17. 17. Accountability can be a negative
  18. 18. Balance of both is critical</li></ul>The role of a good manager/leader is to guide employees to work on what is most important in the most efficient manner. <br />
  19. 19. How to do it ... EFFECTIVELY?<br /><ul><li>Clear expectations – upfront
  20. 20. Make it measurable
  21. 21. Make sure it is right the first time – difficult to change
  22. 22. Review by labor consultant/attorney
  23. 23. Easy to calculate
  24. 24. Campion to manage the process
  25. 25. Begin with the end in mind – what is your desired result? </li></ul>Wouldn’t it be great if everyone in your organization had a real stake in the outcome and understood how they were individually impacted by company success?<br />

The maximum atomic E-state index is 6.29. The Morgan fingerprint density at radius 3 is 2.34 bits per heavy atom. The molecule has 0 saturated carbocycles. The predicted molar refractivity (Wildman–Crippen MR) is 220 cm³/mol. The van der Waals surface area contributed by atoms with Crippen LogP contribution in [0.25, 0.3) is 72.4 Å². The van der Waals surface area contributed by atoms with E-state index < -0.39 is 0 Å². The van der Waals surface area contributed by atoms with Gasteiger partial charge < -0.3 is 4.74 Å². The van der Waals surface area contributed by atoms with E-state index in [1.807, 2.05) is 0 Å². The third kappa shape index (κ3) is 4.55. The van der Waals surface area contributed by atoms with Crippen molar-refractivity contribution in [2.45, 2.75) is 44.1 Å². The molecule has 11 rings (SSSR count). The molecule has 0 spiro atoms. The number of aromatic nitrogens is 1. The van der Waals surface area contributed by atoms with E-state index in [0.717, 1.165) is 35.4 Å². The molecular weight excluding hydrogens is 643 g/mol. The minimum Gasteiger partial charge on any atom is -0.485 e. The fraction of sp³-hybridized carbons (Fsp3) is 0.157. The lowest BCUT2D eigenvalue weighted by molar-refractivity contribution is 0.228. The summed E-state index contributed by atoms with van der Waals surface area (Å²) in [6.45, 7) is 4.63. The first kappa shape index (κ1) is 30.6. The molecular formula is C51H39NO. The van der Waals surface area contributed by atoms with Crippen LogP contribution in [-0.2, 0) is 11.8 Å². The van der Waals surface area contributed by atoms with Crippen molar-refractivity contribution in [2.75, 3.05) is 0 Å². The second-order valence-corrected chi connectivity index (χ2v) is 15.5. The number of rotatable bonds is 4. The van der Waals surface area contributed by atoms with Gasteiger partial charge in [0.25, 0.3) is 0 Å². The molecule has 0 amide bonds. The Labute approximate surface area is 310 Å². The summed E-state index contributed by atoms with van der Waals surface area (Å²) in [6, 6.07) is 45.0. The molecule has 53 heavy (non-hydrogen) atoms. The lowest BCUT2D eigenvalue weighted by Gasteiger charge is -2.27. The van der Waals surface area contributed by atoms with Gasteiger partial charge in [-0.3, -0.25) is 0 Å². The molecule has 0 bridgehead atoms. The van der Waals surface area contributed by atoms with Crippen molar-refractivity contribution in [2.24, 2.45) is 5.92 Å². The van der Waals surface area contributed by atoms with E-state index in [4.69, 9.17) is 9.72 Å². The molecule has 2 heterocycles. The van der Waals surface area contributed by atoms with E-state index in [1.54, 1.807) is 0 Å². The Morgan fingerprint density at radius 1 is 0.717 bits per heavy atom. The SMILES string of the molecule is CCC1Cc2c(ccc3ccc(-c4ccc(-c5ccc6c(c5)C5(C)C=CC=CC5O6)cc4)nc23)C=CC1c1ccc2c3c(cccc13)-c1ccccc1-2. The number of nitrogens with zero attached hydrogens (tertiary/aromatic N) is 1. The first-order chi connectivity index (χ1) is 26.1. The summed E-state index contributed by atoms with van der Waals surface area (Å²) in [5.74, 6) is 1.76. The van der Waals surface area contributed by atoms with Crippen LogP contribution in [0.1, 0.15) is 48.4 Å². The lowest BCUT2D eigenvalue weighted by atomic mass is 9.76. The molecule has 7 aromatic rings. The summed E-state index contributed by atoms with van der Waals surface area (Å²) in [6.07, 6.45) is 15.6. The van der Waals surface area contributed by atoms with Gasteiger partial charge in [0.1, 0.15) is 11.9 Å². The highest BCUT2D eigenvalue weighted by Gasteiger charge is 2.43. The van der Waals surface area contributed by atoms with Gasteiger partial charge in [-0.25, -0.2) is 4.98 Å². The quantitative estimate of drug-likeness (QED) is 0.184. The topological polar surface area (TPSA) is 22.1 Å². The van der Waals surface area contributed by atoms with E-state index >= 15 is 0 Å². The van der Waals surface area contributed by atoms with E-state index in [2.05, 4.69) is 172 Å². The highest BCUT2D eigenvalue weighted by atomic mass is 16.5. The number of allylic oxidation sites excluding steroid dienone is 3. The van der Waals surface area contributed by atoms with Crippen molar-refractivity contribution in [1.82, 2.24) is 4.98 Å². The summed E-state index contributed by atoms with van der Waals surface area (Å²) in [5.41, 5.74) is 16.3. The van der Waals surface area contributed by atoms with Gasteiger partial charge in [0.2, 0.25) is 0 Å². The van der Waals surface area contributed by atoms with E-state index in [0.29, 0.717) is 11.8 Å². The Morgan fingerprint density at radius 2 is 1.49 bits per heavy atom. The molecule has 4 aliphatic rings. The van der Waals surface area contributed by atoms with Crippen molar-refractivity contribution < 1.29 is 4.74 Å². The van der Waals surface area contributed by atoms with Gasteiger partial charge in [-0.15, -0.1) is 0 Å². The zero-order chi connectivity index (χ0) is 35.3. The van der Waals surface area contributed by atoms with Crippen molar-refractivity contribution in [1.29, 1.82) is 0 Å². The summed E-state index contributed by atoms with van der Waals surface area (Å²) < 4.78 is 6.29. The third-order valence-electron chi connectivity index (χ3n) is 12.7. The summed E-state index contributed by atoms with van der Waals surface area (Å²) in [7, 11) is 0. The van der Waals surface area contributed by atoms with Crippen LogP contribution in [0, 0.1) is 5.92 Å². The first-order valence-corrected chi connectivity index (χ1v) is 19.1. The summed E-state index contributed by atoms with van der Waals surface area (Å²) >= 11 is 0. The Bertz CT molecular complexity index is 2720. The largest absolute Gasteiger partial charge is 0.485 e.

26. 26. KISS<br />Keep it simple and special (KISS)<br />Good plans = easy to implement and follow <br />Be clear about what incentives are and how employees can earn them<br />Plans that require tracking performance indicators that are too detailed waste management's time and confuse employees<br />
  27. 27. What Not to Do!<br /><ul><li>Programs structure is targeted too broadly/ not focused on individual people or teams
  28. 28. “All for one” style programs
  29. 29. Unmotivating
  30. 30. Enttitlements
  31. 31. Causes productive employees to resent poor performers</li></ul>DO: <br /><ul><li>Provide clear understanding of links between effort and incentive compensation
  32. 32. Motivate each department or individual to focus on things they can control